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    • Former MSE Helen
    • By Former MSE Helen 27th Apr 11, 4:13 PM
    • 2,324Posts
    • 971Thanks
    Former MSE Helen
    'How to have lots of passwords without struggling to remember them' blog discussion
    • #1
    • 27th Apr 11, 4:13 PM
    'How to have lots of passwords without struggling to remember them' blog discussion 27th Apr 11 at 4:13 PM
    This is the discussion to link on the back of Martin's blog. Please read the blog first, as this discussion follows it.

    Please click 'post reply' to discuss below.
Page 1
    • Reaper
    • By Reaper 27th Apr 11, 4:45 PM
    • 6,727 Posts
    • 5,090 Thanks
    • #2
    • 27th Apr 11, 4:45 PM
    • #2
    • 27th Apr 11, 4:45 PM
    As all the passwords are for online use I use a password database on my PC. I suggest using a mainstream Open Source program to remove any worry about it being genuine. The one I use is a freebie called KeyPass. Now I only have to remember the single password to access it and the passwords are held encrypted on my hard drive so are no use to a hacker even if they do get into my machine. Do remember to back it up from time to time though!
    • RAS
    • By RAS 27th Apr 11, 4:47 PM
    • 27,995 Posts
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    • #3
    • 27th Apr 11, 4:47 PM
    • #3
    • 27th Apr 11, 4:47 PM
    I have a number of specialist interests. My passwords often refer to details aspects which are particularly relevant to me. So to start with someone needs to know what interests me, then which area I use for that account, then which of the very specialist aspects is uppermost in my mind. For passwords that have to be re-set frequently, I often use the names of people who are in the news or whose work I have read recently.

    So if I am interested in dogs, the trigger might be Alsatian and the key some aspect specific to that type of dog, combined with a number. Then I play with combinations of that basic set. A short term password might relate to wedding say.

    Not that I would ever use either of these!
    The person who has not made a mistake, has made nothing
  • swingofthings
    • #4
    • 27th Apr 11, 5:23 PM
    • #4
    • 27th Apr 11, 5:23 PM
    Personally I use LastPass ... great for remembering all my passwords and accessible via the cloud which means I can use it on my various PCs at home and work. It is meant to be very secure - see reviews on the net for more information.

    Incidentally re: RAS's post above, with respect, such passwords would be easier to hack if you make them up using things that are pertinant to you ... thus if a hacker knows your personal habits, it will be easier to crack your password ... it is much much harder to hack your account if someone knows everything about you but you have set up random letters etc.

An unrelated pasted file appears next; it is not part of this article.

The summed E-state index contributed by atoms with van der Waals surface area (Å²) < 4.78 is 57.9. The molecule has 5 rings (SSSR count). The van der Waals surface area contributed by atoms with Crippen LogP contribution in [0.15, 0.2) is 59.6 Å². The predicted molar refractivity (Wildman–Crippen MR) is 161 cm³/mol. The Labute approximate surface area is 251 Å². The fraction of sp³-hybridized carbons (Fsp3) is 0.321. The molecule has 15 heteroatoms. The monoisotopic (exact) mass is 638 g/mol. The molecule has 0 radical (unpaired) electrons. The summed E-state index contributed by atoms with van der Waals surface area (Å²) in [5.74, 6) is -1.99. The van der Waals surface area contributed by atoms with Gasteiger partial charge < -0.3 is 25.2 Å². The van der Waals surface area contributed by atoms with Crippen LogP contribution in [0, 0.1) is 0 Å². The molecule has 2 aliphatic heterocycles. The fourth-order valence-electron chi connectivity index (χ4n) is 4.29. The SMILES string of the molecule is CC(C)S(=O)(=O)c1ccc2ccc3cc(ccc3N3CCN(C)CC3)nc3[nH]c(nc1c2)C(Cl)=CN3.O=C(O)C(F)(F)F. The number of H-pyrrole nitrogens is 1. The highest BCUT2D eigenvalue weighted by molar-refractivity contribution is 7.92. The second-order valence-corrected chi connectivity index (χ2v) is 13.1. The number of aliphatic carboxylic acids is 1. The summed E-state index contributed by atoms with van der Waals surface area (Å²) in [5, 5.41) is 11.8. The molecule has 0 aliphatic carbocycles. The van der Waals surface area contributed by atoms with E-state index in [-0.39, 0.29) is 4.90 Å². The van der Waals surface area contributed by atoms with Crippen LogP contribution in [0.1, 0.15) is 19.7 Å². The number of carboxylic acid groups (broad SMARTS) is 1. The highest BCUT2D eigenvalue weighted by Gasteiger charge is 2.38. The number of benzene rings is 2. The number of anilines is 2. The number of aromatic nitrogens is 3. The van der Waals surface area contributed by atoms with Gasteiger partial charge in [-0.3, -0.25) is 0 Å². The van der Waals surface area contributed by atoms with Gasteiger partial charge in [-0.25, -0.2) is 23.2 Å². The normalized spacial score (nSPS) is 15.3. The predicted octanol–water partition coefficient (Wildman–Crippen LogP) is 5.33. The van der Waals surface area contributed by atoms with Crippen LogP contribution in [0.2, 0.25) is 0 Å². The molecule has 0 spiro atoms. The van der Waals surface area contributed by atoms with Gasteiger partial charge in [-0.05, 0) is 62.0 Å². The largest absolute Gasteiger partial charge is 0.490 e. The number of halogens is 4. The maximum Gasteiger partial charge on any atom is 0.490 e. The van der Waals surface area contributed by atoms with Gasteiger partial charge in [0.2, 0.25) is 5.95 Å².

• jasdev
    • By jasdev 27th Apr 11, 5:39 PM
    • 85 Posts
    • 18 Thanks
    • #5
    • 27th Apr 11, 5:39 PM
    • #5
    • 27th Apr 11, 5:39 PM
    1Password is a very popular way to store/generate robust passwords without having to struggle to memorise lots of different ones. I use KeepassX (Keepass as mentioned above, but for Mac) instead but 1Password has the advantage of working on iPhones and Android phones.
    • real_woodworm
    • By real_woodworm 27th Apr 11, 5:42 PM
    • 14 Posts
    • 4 Thanks
    • #6
    • 27th Apr 11, 5:42 PM
    • #6
    • 27th Apr 11, 5:42 PM
    Roboform is good for PCs
    • originalmiscellany
    • By originalmiscellany 27th Apr 11, 5:58 PM
    • 1,612 Posts
    • 3,888 Thanks
    • #7
    • 27th Apr 11, 5:58 PM
    I use
    • #7
    • 27th Apr 11, 5:58 PM
    lastpass. It's a great program and is very well thought of.
    Feb 2012 - onwards MF achieved
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    • Heffi1
    • By Heffi1 27th Apr 11, 8:59 PM
    • 1,179 Posts
    • 3,574 Thanks
    • #8
    • 27th Apr 11, 8:59 PM
    • #8
    • 27th Apr 11, 8:59 PM
    Roboform is good for PCs
    Originally posted by real_woodworm
    I have used Roboform for quite a few years now and have peace of mind, as long as the master password is set, then it is pretty much childs play. There is a random password generator too if you dont want to have to think of a password yourself.
    Been here for a long time and don't often post
  • Gwyndster
    • #9
    • 27th Apr 11, 9:07 PM
    • #9